AnD Cosmic Microwave Background

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cosmicmicrowave_102114

In the spirit of AnD's approach to its debut album, there's no simpler way to put this: Cosmic Microwave Background is fucking hard. It's a techno record forged in the harshest industrial environments by Manchester-based duo Andrew Bowen and Dimitri Poumplidis, whose prolific workrate has thus far suggested an intuitive approach to making music. This album, however, also bears the intensive focus of two artists who have spent the last five years honing a style of techno that is getting, in their own words, "harder and harder and harder."

Manchester is probably just a little too far away from Birmingham to claim any proximity-based lineage from the likes of British Murder Boys and Downwards as far as its techno scene goes, but AnD makes the two-hour drive up the M6 seem much shorter. Cosmic Microwave Background draws some inspiration from Detroit—another one of techno's famous cities—as "Cosmic Strings" and "Diffusion Damping," two of the grooviest songs here, sound like unearthed Axis classics.

That said, Cosmic Microwave Background is no easy ride, and its opening two tracks are strenuous exercises in fissured grooves and disorienting flares of machine noise. "Particle" sounds less like an intro than a warning shot, emitting wave after wave of starship bleeps and spiking modular synths amid a gaseous cloud of ambient tones. "The Epoch of Recombination" is even more unsettling, an all-out assault that dares listeners to flinch from its welding sparks and a flailing almost-rhythm that sinks and resurfaces in a soup of soft and hard metals.

It takes a little time to acclimatize to Cosmic Microwave Background's relentless aerobic intensity—there will be occasions where listening to it will, naturally, feel pretty exhausting—but AnD's militaristic, body-moving tracks otherwise manage to sustain the effort for the duration. The album's other (sort of) ambient passages, such as "Gravitational Waves"—a stripped-down reworking of "The Epoch of Recombination" that plucks out some of the original's sharper shards—help the album to catch its breath, if only a little. This is a rare example of a techno LP where these glacial moments serve a practical purpose, and aren't simply tacked-on bits of beatless frippery; AnD has given proper thought to how fast or slow each point of Cosmic Microwave Background should be.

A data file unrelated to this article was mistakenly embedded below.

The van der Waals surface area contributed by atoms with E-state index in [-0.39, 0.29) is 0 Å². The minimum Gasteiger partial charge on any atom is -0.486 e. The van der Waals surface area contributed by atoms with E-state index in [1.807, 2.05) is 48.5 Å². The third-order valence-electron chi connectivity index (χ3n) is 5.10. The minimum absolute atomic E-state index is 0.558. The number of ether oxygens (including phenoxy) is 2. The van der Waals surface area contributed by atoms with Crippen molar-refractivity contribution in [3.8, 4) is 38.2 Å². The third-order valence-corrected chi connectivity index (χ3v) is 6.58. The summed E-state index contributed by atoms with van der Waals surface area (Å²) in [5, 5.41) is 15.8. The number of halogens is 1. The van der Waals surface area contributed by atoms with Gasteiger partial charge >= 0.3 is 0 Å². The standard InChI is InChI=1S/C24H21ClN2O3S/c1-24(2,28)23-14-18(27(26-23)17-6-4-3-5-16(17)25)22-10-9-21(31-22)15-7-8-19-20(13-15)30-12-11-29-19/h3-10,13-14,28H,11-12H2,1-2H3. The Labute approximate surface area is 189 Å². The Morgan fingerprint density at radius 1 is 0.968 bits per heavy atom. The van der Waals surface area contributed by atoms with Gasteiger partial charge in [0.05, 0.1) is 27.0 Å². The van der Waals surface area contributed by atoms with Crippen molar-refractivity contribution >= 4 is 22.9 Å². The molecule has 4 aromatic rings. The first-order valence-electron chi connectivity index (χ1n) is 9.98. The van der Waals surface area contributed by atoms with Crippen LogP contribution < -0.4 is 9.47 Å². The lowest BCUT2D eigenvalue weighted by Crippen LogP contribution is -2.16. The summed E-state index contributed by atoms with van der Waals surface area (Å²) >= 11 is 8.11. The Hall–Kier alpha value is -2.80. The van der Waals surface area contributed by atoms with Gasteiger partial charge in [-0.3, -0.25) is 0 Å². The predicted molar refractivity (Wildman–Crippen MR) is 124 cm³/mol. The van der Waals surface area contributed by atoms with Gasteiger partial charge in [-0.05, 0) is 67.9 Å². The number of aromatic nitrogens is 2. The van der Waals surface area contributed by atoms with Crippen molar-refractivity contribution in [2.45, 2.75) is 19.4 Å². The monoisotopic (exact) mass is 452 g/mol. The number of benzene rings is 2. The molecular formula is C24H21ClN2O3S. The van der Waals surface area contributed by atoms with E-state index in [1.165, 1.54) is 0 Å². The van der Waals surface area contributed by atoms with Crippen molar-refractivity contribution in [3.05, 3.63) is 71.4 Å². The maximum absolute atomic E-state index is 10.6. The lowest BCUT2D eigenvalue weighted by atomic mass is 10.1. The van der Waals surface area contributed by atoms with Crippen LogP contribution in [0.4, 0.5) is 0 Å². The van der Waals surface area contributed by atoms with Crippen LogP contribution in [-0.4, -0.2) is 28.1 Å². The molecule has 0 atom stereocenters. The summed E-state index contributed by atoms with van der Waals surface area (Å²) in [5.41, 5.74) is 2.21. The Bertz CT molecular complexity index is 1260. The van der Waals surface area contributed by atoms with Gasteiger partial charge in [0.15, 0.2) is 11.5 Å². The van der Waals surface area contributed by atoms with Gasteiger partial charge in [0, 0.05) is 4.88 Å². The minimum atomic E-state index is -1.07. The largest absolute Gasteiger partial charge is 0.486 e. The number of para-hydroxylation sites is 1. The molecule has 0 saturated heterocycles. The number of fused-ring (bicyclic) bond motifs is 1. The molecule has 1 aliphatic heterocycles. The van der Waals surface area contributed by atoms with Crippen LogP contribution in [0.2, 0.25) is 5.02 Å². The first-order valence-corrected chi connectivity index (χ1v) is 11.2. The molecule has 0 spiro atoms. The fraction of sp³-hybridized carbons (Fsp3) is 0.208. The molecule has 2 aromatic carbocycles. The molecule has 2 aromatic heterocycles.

A resurgent interest in thrashing, machine-made techno has mostly come with references to Blawan's and Pariah's Karenn project and R&S' growing stable of industrial techno producers (Paula Temple and MPIA3 among them); that Bowen and Poumplidis are mentioned less frequently has a lot to do with how effectively they reshape familiar perspectives while remaining slippery and flexible with their signature sound.

Having departed some time ago from the dub-techno timbres of a few years ago, AnD has, through Cosmic Microwave Background, absorbed and recast a great swathe of ideas from Midlands techno and the coal face of the Detroit spectrum. There's a hard-nosed Drexciyan groove about "Acoustic Oscillations," with its needling digital splutters and rigidly four-to-the-floor drums, but AnD puts its own twist on things by filling the spaces here with splintering sonic ephemera. "Power Spectrum" is similarly busy with signal noise, but the drums are cracked and swung in a way that recalls a Surgeon record.

Cosmic Microwave Background, then, is a satisfying synergy of established ideas and new forms colliding together to create rich, lead-powered music that is life-giving, messy, occasionally ugly, and never anything less than a total rush. It's an adrenaline shot with legs, with an impact that lands with the same devastating force on each listen.